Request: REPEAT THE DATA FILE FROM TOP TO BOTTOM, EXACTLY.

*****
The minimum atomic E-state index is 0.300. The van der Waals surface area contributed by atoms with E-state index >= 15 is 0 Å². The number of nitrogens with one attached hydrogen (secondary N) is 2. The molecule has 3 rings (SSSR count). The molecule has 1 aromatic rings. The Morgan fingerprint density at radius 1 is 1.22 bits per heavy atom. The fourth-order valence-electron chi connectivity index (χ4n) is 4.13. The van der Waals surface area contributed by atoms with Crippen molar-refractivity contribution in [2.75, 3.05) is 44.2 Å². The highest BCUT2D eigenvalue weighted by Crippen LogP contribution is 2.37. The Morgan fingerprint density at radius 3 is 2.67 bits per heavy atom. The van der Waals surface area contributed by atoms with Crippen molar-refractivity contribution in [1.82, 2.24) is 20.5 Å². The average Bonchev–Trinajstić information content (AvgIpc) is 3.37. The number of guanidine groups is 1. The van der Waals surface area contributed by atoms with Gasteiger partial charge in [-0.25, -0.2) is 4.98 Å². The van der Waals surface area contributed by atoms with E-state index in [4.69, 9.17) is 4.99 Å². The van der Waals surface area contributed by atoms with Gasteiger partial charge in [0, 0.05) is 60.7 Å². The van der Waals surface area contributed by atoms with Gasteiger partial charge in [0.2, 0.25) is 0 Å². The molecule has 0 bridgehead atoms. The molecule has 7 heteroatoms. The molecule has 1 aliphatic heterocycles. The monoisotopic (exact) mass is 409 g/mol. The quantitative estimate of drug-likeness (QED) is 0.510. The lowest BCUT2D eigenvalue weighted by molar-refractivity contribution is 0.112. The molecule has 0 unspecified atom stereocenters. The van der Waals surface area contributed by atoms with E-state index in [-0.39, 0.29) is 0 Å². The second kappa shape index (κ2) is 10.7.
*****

The minimum atomic E-state index is 0.300. The van der Waals surface area contributed by atoms with E-state index >= 15 is 0 Å². The number of nitrogens with one attached hydrogen (secondary N) is 2. The molecule has 3 rings (SSSR count). The molecule has 1 aromatic rings. The Morgan fingerprint density at radius 1 is 1.22 bits per heavy atom. The fourth-order valence-electron chi connectivity index (χ4n) is 4.13. The van der Waals surface area contributed by atoms with Crippen molar-refractivity contribution in [2.75, 3.05) is 44.2 Å². The highest BCUT2D eigenvalue weighted by Crippen LogP contribution is 2.37. The Morgan fingerprint density at radius 3 is 2.67 bits per heavy atom. The van der Waals surface area contributed by atoms with Crippen molar-refractivity contribution in [1.82, 2.24) is 20.5 Å². The average Bonchev–Trinajstić information content (AvgIpc) is 3.37. The number of guanidine groups is 1. The van der Waals surface area contributed by atoms with Gasteiger partial charge in [-0.25, -0.2) is 4.98 Å². The van der Waals surface area contributed by atoms with E-state index in [4.69, 9.17) is 4.99 Å². The van der Waals surface area contributed by atoms with Gasteiger partial charge in [0, 0.05) is 60.7 Å². The van der Waals surface area contributed by atoms with Gasteiger partial charge in [0.2, 0.25) is 0 Å². The molecule has 0 bridgehead atoms. The molecule has 7 heteroatoms. The molecule has 1 aliphatic heterocycles. The monoisotopic (exact) mass is 409 g/mol. The quantitative estimate of drug-likeness (QED) is 0.510. The lowest BCUT2D eigenvalue weighted by molar-refractivity contribution is 0.112. The molecule has 0 unspecified atom stereocenters. The van der Waals surface area contributed by atoms with E-state index in [-0.39, 0.29) is 0 Å². The second kappa shape index (κ2) is 10.7.